Tuesday April 24th
Google Summer of Code Mentorship 1st Meeting
I had my first meeting!
- I had my first meeting tonight with my two mentors, Chris and Gabe.
- We established a regular meeting time of about 2 to 3 days a week.
- I came in with some questions about what was expected of me, and what I could do to help, and I got more than enough in terms of great feedback. Essentially, they both admitted that there are here to help me and that I shouldn’t be afraid to ask questions. That’s really a relief!
- They’re really experienced and I had a bit of trepidation in terms of what would be expected of me, but they reassured me that they’re there to guide me through the process. That’s really exciting, so I’m not going to be left alone to flail. I don’t know why I had that thought initially. It seems silly in retrospect.
- My first milestone will be to build the code and create a pull request for review.
- Currently, I have an
i686machine, so my
sidconfig options are not working with the build, but I’m pretty sure this is fixable. Right now, Gabe was able to guide me in the direction of getting it to work via brute force, because the link that routes the GHC download for my machine is broken. Then Chris also showed me how to grep and match specific cases of builds, so that mine should be mapped to the right download. I’m currently building it by brute force, but will try to rebuild it with the amended code as well. If we’re able to get it to run with the cases and match via grep, that should be fine for my build. However, later down the line, we would have to implement other solutions for different operation systems.
- I learned how to check this without running the build by using
- I also think I should be able to set up a folder for ongoing documentation.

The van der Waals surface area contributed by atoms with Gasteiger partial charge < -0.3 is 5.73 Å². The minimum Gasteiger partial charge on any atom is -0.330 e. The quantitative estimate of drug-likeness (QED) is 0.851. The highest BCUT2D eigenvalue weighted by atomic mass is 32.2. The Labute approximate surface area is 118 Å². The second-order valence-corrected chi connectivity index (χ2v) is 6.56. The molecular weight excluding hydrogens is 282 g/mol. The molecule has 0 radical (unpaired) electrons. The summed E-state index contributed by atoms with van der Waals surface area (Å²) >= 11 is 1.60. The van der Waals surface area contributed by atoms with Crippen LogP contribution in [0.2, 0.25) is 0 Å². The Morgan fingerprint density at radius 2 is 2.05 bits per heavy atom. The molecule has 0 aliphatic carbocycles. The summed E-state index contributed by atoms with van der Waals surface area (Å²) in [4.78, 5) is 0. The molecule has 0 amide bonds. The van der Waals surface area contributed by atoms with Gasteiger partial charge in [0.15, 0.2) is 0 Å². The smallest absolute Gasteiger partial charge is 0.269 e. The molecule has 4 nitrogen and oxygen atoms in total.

- I got great advice, including two articles that Gabe offered that I read.
- My two mentors stressed that the best way is to learn one thing at a time, and learn to solve smaller, specific tasks.
- The goal is also to have me contributing regularly and up to speed, so I don’t just view the timelines as check-boxes. I’m cool with that!
- Also, to have the process be as hands-on as possible. That’s pretty awesome!
- One great analogy that Chris made is that they’re not my employers, so I shouldn’t feel intimidated and they’re happy to help me with any questions. He said that often students adopt the mindset that mentors are employers, and they become intimidated, fail to ask questions and it isn’t the best experience. He also suggested (which was a great suggestion) that I play around with the actual project, and see what works and make documentation on how difficult it was to do certain things, as I am at the perfect stage for that (ie learning Haskell), as the product is intended for persons learning Haskell. I’m going to do that over the next few days.
Things that are good practice
- Open communication. Get the most out of the process by communicating, asking questions, asking what I should/ could be working on.
Things I learned
- The rule of thirds for software; it takes about 3x more than you anticipate. Be wary of timelines. It’s possible for this project to have it change over the time period. I really like that. So it’s not a bunch of checkboxes. It’s refactoring goals as we go along.
- Being stuck is not a bad thing.
- For larger code bases, I don’t need to understand everything. This is something I definitely have to learn, because I’m one of those rabbit-hole people.
- One thing that is really outstanding is that I legitimately understand what they were talking about with respect to why the build wasn’t working once they explained it. I’ve had experiences in the past where another person would say “just run x y and z”. I seriously love this; I can’t even begin to imagine all the things I’m going to learn. I’m going to give this opportunity 100%. This is like a dream.
- I’m going to try to build the code
- I’m going to try to rewrite the case to include my build given Chris’s and Gabe’s guidance on how to modify the code
- I’m going to go through and try to make a few pull requests
- I’m going to work with CodeWorld and try to do a few projects
This is the coolest!
- Okay, check me in a few months, winding down, but this is the coolest experience I’ve ever had!
- Is this what software engineers do all day? Cause it’s pretty darned cool!
- Everyone should do GSoC. I’m learning so much already! And I love Haskell! :D
Written on April 24, 2018